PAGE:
Does Disney Have an Advantage in the ‘Licensing Wars’?

Author : Reed Mendoza | Published On : 02 Mar 2024

It’s starting to feel a lot like old times in the streaming marketplace. The commercial break is back, albeit with a slight facelift, and licensing is once again becoming a viable way to keep productions earning after their initial run on their home streaming network. As more and more streamers look to licensing to help pad their bottom lines, does Disney have an advantage? Our expert entertainment lawyer in Los Angeles, Brandon Blake of Blake & Wang P.A., peeks under the surface of this developing trend.

Brandon Blake

The Power of Licensable Content

The so-called ‘licensing Renaissance’ is here, and it is real. There’s been a pervasive need to get more bang (or should that be ‘bank’?) from streaming properties for a while now. No matter how successful or star-studded a production’s original run, it can only bring in so much revenue during that time.

For decades, licensing to other distributors once out of the production’s premier window was a go-to Hollywood strategy to drive residuals and income. With the advent of the streaming age, however, this faded away, with many of the initial streaming platforms (Yes, Netflix, we are looking at you) touting ‘exclusivity’ as a drawcard to push up subscriptions.

However, as streaming has proliferated into the mainstream, this has had two unintended side effects. Firstly, driving a content ‘boom’ that, for the most part, puts undue pressure for continuous new content on the streaming houses, often to the exclusion of all other considerations. Including profitability and production values. Secondly, what has been made has been ‘lost’ after its initial run on the service, condemned to wait unheeded until a suitable opportunity for a rerun on the streamer itself occurred.

We saw this false focus on ‘exclusivity’ fall away in a big way last year, spearheaded by the unprecedentedly popular run of Suits on Netflix. With licensing set to enjoy this renaissance, however, some streamers are better placed than others to leverage its power.

The Power of Disney Brands

Disney is far from the only streaming platform with some seriously marketable content. After all, Amazon is now sitting pretty on all of MGM’s old properties in addition to their newer ones. Warner Bros Discovery is widely held to be responsible for the rise in interest in licensing, thanks to some key deals with Netflix, Amazon, and Tubi. However, Disney certainly has some very powerful licensable content.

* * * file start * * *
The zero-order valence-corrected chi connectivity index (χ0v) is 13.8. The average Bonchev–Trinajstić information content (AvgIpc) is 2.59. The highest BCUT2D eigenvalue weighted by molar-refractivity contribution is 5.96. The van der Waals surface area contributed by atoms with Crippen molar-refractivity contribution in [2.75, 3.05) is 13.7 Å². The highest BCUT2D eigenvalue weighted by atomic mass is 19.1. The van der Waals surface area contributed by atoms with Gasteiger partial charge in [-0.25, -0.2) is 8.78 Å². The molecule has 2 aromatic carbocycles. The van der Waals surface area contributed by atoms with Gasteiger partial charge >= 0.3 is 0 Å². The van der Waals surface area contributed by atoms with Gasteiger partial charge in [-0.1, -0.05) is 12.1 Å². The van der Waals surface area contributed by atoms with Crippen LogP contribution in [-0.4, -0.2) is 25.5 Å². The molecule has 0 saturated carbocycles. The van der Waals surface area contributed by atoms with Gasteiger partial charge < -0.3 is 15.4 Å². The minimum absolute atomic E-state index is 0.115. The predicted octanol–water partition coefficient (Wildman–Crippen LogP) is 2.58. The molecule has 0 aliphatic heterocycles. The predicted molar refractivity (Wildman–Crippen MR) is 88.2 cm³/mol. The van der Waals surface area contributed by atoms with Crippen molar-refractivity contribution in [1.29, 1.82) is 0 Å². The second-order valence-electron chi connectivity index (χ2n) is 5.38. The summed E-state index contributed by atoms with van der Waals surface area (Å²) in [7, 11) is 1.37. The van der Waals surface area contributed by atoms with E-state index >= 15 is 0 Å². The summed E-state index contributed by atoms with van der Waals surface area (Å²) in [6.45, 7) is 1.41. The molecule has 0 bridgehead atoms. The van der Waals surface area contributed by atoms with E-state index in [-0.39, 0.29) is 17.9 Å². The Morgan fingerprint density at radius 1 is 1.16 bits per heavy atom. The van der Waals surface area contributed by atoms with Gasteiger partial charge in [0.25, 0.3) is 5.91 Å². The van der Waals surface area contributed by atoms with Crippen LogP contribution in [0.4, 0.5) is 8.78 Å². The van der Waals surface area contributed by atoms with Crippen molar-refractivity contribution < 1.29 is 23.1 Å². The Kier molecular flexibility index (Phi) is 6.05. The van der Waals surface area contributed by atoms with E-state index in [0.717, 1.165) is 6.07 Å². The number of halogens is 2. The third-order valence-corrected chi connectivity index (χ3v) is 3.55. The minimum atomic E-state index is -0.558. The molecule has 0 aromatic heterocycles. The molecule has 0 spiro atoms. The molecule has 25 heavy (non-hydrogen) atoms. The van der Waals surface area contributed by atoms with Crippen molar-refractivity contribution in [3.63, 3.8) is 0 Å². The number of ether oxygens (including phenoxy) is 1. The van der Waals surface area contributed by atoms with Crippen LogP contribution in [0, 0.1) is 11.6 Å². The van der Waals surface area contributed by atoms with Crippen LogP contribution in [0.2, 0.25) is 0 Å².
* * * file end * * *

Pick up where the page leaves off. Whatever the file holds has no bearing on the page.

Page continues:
Ampere Analysis recently took this a step further, identifying ‘licensing power’ among our existing streamers. It defined this as scripted TV series that have finished their first run, have at least 3 seasons to draw on, and still attract viewers. Under these criteria, Disney stands head-and-shoulders above other studios, with more than double the number of titles- including hit series like Buffy the Vampire Slayer- on offer.

Naturally, that’s just an analysis. We’re still in the opening volleys of the renewed interest in licensing. However, as the success of Suit’s second run, almost a decade after its initial release, aptly shows, viewer appetite for these repeated runs is stronger than was initially considered.

Streamers have a tough job ahead. There’s a balance to be struck between exclusive content and non-exclusive content to create an overall package that is still compelling and distinct, while still maximizing the value of each property and a potential second window. 2024 is bound to be a year in which we see this interest in content licensing boom. Will Disney take advantage of the IP goldmine they are sitting on? Only time can tell.